Instead of paying it’s 4/5ths share of the $12,000 bill, Rob Hunt and the condo association hired two powerful “groups”.

One group, Sommer Law Firm, said the problem was a broken sewer pipe for which the association had no duty to pay.

If the only problem had been a broken sewer pipe I would agree. But you can’t flush bottles so there was a privy pit. You can see pictures of the bottles on my privy pit page.

The other “group” was Christopher Alba and the New Mexican newspaper for which he regularly wrote an opinion piece.

Alba wrote a factually false piece focusing on the “broken sewer pipe”. He made horrible fun of me, saying I had refused expert advice.

The fact is I didn’t hire Alba because I preferred the expert advice of the structural engineer I had been working with throughout.

The condo association did hire him, though. I saw a check for over sixteen hundred dollars written to him by the condo association and I never saw him do any work. (other than the libelous opinion piece)

After the article ran I was so embarrassed I hated to go out. I was mortified to know people had read the article and probably believed the false statements in it. I had had a good name.

The sewer pipe had broken, yes. It had broken because it was laid over the privy pit and the raw excrement had continued to decompose and subside and in time there was nothing holding up the pipe. It broke because of the outdoor toilet pit.

I tried to sue the New Mexican and Alba because the things he wrote and the paper published as facts were not facts. They were false, and saying false things is not protected by the right to freedom of speech.

But Judge Hall would not allow me to present the evidence at the Rule 56 hearing. I was shocked. I think the lawyers for the New Mexican were actually shocked, also.

Hall had already said to the condo association in a hearing that he would see to it that I paid everything I owed. He said this as if there was no question that I was the one in the wrong, not the condo association. He assured them not to worry because he would hear all my foreclosure cases.

(I had a friend who worked as a dispute moderator, who said that to her knowledge Judge Hall had caused typed transcripts of hearings to be altered from what had happened.)

So I never got the transcript. I thought he’d have had it fixed.

I was going to appeal: I had the exact case to use but the N.M. Supreme Court clerks couldn’t get the micro fiche right to find the Brief in Chief for me. Then I got tetanus and couldn’t go back.

I felt I would lose my home if Judge Hall were able to hear all the cases as he had said. So I sued him under the ADA, Title II, for discrimination.

My complaint needed to be amended; I moved for leave to amend but I forgot that you have to attach the amended complaint in federal
court, so they dismissed my case.

Still, Judge Hall could not hear the other cases after that. So, I still have my home, for which I am deeply grateful.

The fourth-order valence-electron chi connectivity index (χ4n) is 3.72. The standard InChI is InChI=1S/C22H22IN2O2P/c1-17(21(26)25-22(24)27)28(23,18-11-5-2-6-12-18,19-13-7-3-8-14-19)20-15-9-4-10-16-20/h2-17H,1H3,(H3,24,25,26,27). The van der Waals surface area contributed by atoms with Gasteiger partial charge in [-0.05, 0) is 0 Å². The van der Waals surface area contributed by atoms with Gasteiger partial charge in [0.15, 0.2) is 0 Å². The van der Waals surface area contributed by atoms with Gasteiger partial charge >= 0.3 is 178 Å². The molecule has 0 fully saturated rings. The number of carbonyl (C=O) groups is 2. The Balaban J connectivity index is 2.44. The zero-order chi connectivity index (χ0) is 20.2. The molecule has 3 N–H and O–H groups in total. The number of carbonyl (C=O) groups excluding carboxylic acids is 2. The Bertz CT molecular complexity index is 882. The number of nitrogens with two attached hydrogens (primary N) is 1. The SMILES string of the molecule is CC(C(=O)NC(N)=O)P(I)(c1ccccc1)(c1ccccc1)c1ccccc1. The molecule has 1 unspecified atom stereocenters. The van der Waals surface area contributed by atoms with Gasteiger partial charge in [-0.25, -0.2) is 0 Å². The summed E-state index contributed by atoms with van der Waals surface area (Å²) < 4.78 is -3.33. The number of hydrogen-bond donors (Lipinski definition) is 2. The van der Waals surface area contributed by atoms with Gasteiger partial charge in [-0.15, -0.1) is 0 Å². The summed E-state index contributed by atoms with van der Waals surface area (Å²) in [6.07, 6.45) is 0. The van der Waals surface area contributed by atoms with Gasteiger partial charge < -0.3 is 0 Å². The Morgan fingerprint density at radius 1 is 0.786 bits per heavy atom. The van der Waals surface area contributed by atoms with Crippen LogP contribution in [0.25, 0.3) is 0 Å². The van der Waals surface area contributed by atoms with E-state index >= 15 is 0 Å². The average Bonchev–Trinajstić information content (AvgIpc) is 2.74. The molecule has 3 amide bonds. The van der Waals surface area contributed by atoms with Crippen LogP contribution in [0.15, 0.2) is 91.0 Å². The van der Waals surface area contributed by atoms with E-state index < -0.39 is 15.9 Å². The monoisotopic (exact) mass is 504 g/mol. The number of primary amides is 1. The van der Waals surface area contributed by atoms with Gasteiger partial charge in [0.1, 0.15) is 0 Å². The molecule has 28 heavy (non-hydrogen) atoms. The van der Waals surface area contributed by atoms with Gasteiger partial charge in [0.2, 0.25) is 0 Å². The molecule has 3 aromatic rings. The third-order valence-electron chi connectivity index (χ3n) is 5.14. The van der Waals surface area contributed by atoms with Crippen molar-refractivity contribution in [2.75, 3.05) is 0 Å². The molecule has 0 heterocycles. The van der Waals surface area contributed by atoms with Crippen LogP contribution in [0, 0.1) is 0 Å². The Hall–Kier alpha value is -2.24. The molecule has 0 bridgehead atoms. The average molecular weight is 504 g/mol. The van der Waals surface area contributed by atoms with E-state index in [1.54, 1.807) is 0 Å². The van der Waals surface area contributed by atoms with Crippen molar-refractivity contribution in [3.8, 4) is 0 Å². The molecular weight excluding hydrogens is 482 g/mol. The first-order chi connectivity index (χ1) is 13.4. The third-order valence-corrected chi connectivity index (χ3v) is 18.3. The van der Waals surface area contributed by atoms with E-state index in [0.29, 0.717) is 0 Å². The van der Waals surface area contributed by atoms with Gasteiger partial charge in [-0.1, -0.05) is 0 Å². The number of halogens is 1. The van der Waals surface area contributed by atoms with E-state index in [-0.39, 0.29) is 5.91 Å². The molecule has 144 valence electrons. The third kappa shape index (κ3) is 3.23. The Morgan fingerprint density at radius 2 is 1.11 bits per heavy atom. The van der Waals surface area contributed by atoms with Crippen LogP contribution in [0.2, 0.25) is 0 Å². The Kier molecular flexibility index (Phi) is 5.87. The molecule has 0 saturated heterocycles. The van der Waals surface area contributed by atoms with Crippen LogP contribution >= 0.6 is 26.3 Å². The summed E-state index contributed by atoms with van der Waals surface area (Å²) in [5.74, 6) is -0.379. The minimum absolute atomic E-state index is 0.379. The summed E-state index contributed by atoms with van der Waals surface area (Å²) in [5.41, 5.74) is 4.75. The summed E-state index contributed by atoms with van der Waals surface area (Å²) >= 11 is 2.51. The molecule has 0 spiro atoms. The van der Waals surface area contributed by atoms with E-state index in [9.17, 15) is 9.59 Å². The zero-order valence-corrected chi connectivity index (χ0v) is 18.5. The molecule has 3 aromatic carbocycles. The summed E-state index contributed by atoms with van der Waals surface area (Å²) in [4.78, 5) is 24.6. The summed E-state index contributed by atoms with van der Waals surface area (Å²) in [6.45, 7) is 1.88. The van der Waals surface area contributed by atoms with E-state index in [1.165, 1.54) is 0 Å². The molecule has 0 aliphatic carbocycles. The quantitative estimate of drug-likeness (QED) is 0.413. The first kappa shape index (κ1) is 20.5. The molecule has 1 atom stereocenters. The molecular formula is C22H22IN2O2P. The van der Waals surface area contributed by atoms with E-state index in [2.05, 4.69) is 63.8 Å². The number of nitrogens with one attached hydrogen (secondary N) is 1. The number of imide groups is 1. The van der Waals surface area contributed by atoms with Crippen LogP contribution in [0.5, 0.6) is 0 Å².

Why did Judge Hall do that? My feeling is that it relates to Wallace Dean Johnson who sued me for $80,000 (the equity in another property) for legal work he said he’d done for which I hadn’t paid him.

In fact I had paid him all I owed him, plus I’d lent him money on “diamonds” that were really cubic zirconium.

Johnson wrecked my car;  he prepared my Chapter 11 docs to make it look as if I didn’t have any equity, and I didn’t catch it due to my disability, so it cost me over $50,000 because I had to keep fighting the opposing lawyers who jumped right on it, and I had to pay their fees.

Johnson said in court that I was manipulative and took advantage of him and all he’d ever done wastry to help me. What he said he’d done, in
reality I had done. He said I abused him, on and on. The fact is that he told me I was “abusive” to ask him for the money he owed me.

He was always saying that if I was a good, true Christian that I wouldn’t bring up the money.

I prepared for court by assembling the documents that showed I had paid Johnson and some that showed Johnson had forged. But because of my disability I had to read so I didn’t sound as “good” as Johnson who’s adopted a country-bumpkin way of talking.

In the end Judge Hall said in court, to Johnson, “I believe you.”

I was devastated. I am pretty much the opposite kind of person from Johnson (who recently went to prison for stealing $30,000 from a woman who isn’t mentally disabled; she and the state police got him, luckily in another jurisdiction.) He has a 40+case history in Colorado.

I only found out about the Colorado cases because after Judge Hall said that I came home and called a jeweller in Pueblo and asked about Johnson.

The jeweller’s wife sent me 20 of the cases and told me how to find more.

What should concern people is that the Court refused to look at evidence at the Rule 56 hearing. When courts do that they are choosing to decide on the basis of their feelings, which is prejudice.

I should have been allowed to present the privy pit facts.

I think that it is because I sued Judge Hall under the ADA, Title II, that the foreclosure of my condo was done without a hearing — again, prejudice.